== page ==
Iyengar yoga excels at modifications for individual anatomical and physiological differences, injuries, medical problems and physical handicaps, with its medical and functional use of props. In addition every dimension of asana practice is manipulated, including entirely supported versions of even relatively difficult postures (e.g. dwi pada viparita dandasana in a chair or on the wooden frame "backbender"). Pattabhi Jois has recently outlined some of the therapeutic effects of Primary Series postures and more simply recommends longer stays than the usual 5-8 breaths, in the appropriate asanas for certain conditions.

v. Non-attachment to achievement

Patanjali’s concept of "vairagya", could be described here as a detachment from achievement of an asana or its effects, which may prevent the use of force and unnecessary injury. B.K.S. Iyengar in his recent "Light on the Yoga Sutras of Patanjali" gives a good description of this concept. Lack of technical alignment combined with a more vigorous approach and strong manual adjustments means that despite the heat generated in the body during Astanga Vinyasa practice, the more rapid increase in strength and flexibility seems to be accompanied by a higher rate of injuries.

vi. Vigorous and persistent effort

Patanjali’s other recommended essential attribute is "abhyasa" or vigorous and persistent effort. The speed and intensity of Astanga Vinyasa appears to demand this quality ,although the depth of penetration into each asana is perhaps limited by the short stays.

vii. Comprehensiveness

Including a full-range of asanas from each category, toward a well-rounded effect and more harmonious and rapid development is more readily achieved in the Astanga Vinyasa practice. Some very useful postures, such as Supta Virasana with the feet pointing back, Ardha Chandrasana, Urdhva Prasarita Padasana, Swastikasana and Viparita Carini, simply aren’t included in the Astanga Vinyasa series’, (although the latter two are not included in "Light on Yoga" either). Iyengar practitioners need to take much more care to approach each area of practice, although this can be spread out over successive days and particular areas treated in depth. Dona Holleman describes this latter Iyengar approach in her schedules of systematic daily practice.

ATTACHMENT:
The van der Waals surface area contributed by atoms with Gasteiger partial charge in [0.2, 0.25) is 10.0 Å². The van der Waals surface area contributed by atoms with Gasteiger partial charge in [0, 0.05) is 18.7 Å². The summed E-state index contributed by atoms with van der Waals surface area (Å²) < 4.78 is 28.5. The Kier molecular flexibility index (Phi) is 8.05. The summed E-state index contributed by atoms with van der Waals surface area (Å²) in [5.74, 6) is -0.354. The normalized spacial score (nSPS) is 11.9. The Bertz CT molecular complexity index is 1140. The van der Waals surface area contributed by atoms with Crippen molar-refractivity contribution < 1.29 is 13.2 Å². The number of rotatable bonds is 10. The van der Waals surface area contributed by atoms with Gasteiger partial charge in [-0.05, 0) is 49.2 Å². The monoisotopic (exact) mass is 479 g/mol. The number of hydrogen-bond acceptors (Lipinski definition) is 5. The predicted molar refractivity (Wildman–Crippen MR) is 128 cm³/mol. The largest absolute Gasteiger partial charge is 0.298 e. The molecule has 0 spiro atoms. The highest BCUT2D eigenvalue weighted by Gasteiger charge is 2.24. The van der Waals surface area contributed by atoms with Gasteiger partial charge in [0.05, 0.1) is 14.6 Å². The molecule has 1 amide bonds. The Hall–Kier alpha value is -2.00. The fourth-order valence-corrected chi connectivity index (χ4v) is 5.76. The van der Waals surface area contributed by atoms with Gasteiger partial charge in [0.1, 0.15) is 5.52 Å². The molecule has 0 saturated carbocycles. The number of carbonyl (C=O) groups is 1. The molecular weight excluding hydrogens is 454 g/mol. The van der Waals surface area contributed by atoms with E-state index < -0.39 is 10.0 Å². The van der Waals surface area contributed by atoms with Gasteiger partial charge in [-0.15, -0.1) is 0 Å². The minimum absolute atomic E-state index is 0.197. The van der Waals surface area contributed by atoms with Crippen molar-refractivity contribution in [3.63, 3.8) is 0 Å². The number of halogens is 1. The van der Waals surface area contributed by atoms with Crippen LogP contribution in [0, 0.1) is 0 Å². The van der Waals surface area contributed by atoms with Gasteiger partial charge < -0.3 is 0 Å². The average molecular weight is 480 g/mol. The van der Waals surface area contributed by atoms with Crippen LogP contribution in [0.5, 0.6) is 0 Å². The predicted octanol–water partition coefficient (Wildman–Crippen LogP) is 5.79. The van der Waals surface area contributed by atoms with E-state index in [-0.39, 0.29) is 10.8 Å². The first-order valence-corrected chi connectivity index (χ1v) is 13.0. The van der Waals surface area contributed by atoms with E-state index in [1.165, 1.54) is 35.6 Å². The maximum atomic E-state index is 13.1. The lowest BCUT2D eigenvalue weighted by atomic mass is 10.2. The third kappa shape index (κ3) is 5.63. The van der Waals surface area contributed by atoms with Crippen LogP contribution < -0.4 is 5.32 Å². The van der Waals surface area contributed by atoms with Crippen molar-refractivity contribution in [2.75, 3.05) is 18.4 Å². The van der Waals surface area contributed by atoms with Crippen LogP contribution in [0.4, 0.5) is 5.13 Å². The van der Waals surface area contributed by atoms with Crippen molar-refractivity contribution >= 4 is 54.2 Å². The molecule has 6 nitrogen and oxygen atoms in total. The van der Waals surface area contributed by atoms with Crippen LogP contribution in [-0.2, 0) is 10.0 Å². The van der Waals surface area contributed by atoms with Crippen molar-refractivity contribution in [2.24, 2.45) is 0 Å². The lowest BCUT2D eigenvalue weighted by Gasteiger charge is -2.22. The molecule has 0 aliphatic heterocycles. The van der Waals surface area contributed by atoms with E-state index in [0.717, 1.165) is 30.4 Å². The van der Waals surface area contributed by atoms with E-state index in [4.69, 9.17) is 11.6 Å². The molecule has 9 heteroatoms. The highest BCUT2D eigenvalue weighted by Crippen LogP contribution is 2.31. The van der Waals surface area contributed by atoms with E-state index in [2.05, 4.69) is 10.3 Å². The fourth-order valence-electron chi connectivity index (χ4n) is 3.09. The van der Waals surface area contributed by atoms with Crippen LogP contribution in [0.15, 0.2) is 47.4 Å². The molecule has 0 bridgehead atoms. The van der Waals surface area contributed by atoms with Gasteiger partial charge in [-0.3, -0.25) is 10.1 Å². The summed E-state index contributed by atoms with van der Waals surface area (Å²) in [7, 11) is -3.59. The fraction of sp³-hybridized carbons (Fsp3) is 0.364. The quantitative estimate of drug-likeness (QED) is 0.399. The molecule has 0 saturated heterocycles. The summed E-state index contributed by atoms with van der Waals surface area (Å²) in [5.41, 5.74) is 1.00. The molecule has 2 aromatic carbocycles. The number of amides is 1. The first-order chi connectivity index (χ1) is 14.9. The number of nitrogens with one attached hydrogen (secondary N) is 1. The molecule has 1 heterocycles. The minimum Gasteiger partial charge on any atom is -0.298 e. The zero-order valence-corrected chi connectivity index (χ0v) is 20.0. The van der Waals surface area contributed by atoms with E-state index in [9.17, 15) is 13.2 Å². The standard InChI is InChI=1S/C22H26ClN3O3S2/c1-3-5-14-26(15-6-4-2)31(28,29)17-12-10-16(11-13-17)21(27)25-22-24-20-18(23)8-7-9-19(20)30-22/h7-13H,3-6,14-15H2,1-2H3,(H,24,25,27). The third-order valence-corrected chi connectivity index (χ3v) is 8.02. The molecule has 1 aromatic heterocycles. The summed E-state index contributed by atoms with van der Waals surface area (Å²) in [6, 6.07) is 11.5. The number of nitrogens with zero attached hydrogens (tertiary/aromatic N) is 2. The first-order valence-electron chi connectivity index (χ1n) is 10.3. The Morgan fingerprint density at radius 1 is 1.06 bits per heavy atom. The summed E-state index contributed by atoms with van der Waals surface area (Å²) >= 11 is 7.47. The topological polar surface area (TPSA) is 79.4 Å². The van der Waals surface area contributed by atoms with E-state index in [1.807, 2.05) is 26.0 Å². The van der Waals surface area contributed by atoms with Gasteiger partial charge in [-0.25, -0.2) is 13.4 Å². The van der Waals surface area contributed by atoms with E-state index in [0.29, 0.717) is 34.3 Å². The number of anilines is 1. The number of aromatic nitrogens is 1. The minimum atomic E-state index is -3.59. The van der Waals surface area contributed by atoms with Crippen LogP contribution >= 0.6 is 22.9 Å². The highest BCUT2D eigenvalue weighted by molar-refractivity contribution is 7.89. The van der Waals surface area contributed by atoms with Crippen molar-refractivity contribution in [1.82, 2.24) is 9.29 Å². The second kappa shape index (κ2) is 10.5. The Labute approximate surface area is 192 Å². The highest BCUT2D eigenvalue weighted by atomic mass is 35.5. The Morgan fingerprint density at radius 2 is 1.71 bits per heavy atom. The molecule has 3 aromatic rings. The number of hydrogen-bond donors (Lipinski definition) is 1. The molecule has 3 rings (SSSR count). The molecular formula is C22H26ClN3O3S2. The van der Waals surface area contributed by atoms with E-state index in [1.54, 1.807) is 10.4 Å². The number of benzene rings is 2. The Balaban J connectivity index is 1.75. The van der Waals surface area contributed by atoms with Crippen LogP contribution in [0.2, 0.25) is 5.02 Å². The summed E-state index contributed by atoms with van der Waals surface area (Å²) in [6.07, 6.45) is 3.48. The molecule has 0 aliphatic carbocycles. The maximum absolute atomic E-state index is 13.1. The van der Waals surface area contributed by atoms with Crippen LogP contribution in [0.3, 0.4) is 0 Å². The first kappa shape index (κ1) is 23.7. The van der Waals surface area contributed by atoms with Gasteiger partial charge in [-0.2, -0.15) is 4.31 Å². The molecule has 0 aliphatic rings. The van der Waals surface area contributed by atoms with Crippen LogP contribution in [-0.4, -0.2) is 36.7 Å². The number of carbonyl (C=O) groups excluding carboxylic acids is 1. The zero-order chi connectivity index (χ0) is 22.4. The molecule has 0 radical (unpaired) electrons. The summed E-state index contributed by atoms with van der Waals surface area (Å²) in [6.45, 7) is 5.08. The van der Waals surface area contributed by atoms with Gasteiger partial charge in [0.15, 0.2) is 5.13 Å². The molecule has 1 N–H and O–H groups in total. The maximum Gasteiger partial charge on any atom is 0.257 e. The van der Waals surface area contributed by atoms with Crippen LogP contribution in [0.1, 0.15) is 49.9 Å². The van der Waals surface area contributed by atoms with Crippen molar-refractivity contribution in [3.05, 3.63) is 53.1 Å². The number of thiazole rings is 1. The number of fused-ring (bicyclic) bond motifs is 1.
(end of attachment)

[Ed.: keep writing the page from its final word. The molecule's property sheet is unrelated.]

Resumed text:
viii. Increasing independence

The need here is for extending practice beyond the "hand-holding" of initial constant supervision of asana practice via reliance on a group classes. The simplicity of the unvarying sequences of Astanga Vinyasa makes this self-practice more straightforwardly achievable. Amongst Iyengar practitioners there is often a dependence on instructed practice for a long time, even amongst teachers.

ix. Regularity

Ideal practice is certainly on a daily basis, on at least 5-6 days per week. Astanga Vinyasa practice consists of a once daily session each day except traditionally Saturdays, New Moon and Full Moon, and so is readily achievable. With two practices daily, devoted Iyengar practitioners can intersperse more active and more rejuvenating practices (such as supine poses, inversions and pranayama), although many busier practitioners would aim for once daily. Intensive periods of practice in residential or other courses, and studying in Pune or Mysore, can give an experience of what is possible.

x. Pinpointing and then challenging difficult areas

This last principle involves emphasising the personally difficult, within a balanced practice; that which is most essential for maximal growth e.g. weak legwork, stiff shoulders, poor co-ordination, etc. Particular asanas as well as the manner in which they are performed should be selected and emphasised. Initially, the guidance of a more experienced teacher is optimum, as is individually attuned instruction.